In 1984, the year Red Dawn came out, I was just entering my senior year of high school. As a wargamer, I had read many books and played many games about the Cold War. Red Dawn fit right into my world of 1984.
Amongst the many books about the Cold War I had read, General Sir John Hackett’s The Third World War: August 1985 stands out in my memory. I read this one over and over again because I wanted to learn how the Cold War in Europe would go hot! The other book that I remember well is War Day and the Journey Onward (Whitley Streiber & James Kunetka). War Day tells the story of America after the mushroom clouds. It came out the year after the movie The Day After which I had watched in fascination (and with a bit of fear). I kept asking myself, what would I do?
In 1983 and 1984 I also got several wargames that shaped how I viewed the Cold War. Most importantly, I got a copy of Harpoon II. H2 was my first game in the Harpoon-series of modern naval combat and is a system I still enjoy today. This was how the Cold War at Sea was going to be fought! At this same time, I started collecting (and playing) Assault-Tactical Combat in Europe: 1985 which taught me modern combined arms combat. At the operational-level of war, NATO: The Next War in Europe landed on my gaming table. I also played more than a few games of Firefight (the 1984 TSR version) and even built up a collection of Supremacy (nukes and lasersats!).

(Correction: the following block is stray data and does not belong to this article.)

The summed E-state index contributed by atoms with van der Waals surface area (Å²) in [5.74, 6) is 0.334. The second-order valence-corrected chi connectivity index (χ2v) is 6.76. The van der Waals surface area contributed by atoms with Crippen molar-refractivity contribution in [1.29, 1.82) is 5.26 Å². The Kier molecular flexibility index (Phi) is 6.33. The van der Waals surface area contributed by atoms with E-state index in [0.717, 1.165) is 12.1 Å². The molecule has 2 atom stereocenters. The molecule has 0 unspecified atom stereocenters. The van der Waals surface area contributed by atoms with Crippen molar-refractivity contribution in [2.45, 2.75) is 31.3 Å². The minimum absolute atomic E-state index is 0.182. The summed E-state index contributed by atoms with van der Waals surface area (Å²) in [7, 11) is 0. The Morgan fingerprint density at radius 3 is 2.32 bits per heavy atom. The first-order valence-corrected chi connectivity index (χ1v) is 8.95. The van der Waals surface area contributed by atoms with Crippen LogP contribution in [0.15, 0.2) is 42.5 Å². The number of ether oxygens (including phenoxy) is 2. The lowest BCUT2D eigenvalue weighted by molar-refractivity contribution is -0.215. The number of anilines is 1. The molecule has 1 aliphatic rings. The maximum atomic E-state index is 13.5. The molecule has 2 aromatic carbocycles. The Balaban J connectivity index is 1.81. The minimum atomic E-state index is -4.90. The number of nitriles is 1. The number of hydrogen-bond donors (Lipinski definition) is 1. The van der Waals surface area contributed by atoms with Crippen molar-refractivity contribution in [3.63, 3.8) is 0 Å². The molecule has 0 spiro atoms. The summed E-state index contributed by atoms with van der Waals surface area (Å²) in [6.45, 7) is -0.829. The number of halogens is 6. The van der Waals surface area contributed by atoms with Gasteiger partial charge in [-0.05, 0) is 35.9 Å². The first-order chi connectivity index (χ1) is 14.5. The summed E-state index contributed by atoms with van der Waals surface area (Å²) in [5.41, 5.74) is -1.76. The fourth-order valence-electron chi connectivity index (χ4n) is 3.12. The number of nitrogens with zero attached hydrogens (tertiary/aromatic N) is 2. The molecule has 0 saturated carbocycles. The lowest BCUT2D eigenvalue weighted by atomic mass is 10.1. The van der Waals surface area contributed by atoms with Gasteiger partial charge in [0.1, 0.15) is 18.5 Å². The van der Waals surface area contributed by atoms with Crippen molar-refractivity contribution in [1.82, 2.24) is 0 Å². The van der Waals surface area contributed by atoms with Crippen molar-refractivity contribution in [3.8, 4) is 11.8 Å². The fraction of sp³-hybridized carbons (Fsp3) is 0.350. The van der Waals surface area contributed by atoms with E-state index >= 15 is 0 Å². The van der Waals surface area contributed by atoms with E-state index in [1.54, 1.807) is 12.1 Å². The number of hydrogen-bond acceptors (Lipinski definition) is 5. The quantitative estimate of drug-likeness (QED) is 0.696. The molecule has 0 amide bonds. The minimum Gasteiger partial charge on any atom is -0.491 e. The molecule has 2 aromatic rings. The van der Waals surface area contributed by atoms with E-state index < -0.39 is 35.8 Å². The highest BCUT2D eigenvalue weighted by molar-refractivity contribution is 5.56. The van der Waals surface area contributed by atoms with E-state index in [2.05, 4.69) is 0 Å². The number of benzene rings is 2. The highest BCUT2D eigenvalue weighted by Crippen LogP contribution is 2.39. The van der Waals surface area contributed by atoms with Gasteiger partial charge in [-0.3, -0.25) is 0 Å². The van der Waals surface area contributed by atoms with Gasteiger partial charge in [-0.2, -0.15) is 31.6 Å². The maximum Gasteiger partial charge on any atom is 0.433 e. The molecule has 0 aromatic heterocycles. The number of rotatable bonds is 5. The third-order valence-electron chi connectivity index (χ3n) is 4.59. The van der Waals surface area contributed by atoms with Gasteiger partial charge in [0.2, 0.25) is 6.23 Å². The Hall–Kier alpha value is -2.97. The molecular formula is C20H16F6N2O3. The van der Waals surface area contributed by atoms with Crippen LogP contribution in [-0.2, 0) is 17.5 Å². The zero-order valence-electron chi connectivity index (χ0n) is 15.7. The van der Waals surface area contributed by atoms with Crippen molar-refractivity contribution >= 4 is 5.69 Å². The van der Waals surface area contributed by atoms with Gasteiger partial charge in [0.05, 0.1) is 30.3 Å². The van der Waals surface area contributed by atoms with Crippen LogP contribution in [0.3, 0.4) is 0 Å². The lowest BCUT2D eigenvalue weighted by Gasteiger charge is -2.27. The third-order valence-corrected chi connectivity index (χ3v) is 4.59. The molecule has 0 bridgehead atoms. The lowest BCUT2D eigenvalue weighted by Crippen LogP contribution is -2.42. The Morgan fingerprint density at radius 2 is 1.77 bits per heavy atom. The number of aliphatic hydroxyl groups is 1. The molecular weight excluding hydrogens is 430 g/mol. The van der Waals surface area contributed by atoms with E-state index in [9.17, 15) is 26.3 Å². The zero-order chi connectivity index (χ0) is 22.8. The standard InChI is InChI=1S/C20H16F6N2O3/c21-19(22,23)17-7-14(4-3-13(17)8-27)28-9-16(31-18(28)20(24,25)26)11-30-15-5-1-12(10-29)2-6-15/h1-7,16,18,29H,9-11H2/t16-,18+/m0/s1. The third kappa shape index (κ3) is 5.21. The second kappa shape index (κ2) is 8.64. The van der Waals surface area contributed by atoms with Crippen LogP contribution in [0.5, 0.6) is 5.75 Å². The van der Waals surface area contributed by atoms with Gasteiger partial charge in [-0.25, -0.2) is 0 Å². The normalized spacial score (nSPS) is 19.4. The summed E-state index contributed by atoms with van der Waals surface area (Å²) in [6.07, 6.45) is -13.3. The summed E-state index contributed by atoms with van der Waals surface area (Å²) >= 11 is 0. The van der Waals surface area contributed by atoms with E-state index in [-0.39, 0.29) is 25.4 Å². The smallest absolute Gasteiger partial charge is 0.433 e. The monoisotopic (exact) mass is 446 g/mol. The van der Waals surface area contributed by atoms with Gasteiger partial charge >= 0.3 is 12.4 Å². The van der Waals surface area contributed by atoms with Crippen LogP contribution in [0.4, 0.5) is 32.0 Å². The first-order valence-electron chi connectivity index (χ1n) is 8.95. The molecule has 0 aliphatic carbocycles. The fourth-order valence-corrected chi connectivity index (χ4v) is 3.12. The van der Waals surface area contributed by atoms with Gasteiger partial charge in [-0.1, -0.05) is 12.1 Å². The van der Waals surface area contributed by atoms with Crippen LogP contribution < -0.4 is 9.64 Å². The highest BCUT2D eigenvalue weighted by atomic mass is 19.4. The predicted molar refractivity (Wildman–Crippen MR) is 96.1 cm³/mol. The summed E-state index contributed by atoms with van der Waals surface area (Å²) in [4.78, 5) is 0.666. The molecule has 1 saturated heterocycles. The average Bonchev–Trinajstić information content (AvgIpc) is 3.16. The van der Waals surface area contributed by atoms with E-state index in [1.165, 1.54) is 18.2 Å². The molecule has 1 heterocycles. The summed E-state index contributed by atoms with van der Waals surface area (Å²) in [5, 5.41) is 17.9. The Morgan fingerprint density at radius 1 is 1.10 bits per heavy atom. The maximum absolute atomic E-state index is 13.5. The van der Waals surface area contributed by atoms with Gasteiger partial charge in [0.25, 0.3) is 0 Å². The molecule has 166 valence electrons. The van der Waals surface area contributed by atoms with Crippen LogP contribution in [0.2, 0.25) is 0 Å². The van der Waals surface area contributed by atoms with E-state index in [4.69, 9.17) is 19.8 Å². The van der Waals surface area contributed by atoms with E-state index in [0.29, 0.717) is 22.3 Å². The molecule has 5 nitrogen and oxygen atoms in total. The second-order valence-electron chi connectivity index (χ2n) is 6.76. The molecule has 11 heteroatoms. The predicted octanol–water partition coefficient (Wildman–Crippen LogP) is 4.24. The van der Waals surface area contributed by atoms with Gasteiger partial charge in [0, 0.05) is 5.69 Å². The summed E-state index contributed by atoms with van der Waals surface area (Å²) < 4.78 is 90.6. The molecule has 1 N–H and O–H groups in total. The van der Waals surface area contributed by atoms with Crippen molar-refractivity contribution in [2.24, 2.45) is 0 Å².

Red Dawn released in August, 1984. This would of been just before my senior year started. I seem to remember going to see it in the first week of release. It really hit close to home because it took place in Colorado – where I was living. I saw so many of my friends in the movie it became very real in my mind.
All my Cold War mania culminated at Thanksgiving with the release of the Twilight: 2000 roleplaying game from Game Designer’s Workshop. This game, by the designer’s of my beloved Traveller RPG, put the players as members of a US military unit cut off in Europe after the Cold War Goes Hot. This RPG mixed role-playing and the military together in one package. It also allowed me to use the knowledge I had gained from books and wargames and bring it to life. Eventually, T2K would go so far as to link to wargames like Harpoon 3 for naval combat, Last Battle: Twilight – 2000 for ground combat, and even Air Superiority for the air war.
In many ways, Powers Boothe’s character in Red Dawn, Lt Col Andrew ‘Andy’ Tanner, was the T2K character I always wanted to play. For some reason, I drew great character inspiration from this scene:
Col. Andy Tanner: [using a crude diorama, the Wolverines prepare for an assault on the Calumet Drive-In, which is now a Russo-Cuban “Re-education Camp”] All right. Four planes. Cuban bunker, Russian bunker. munitions dump, troop tents. Four machine gun bunkers. Back here by the drive-in screen are your political prisoners. We’ll cause a diversion over here… cut holes in the wire here, fire on all these machine gun positions. The B-Group comes across this area in a flanking maneuver… and when you reach this bunker, you lay down grazing fire on this defilade. I think that’s pretty simple. Anybody got any questions so far?
Aardvark: What’s a “flank?”
Toni: What’s a “defilade?”
Robert: What’s “grazing fire?”
Col. Andy Tanner: [out loud, to himself] I need a drink.
Rest in Peace, Mr. Boothe.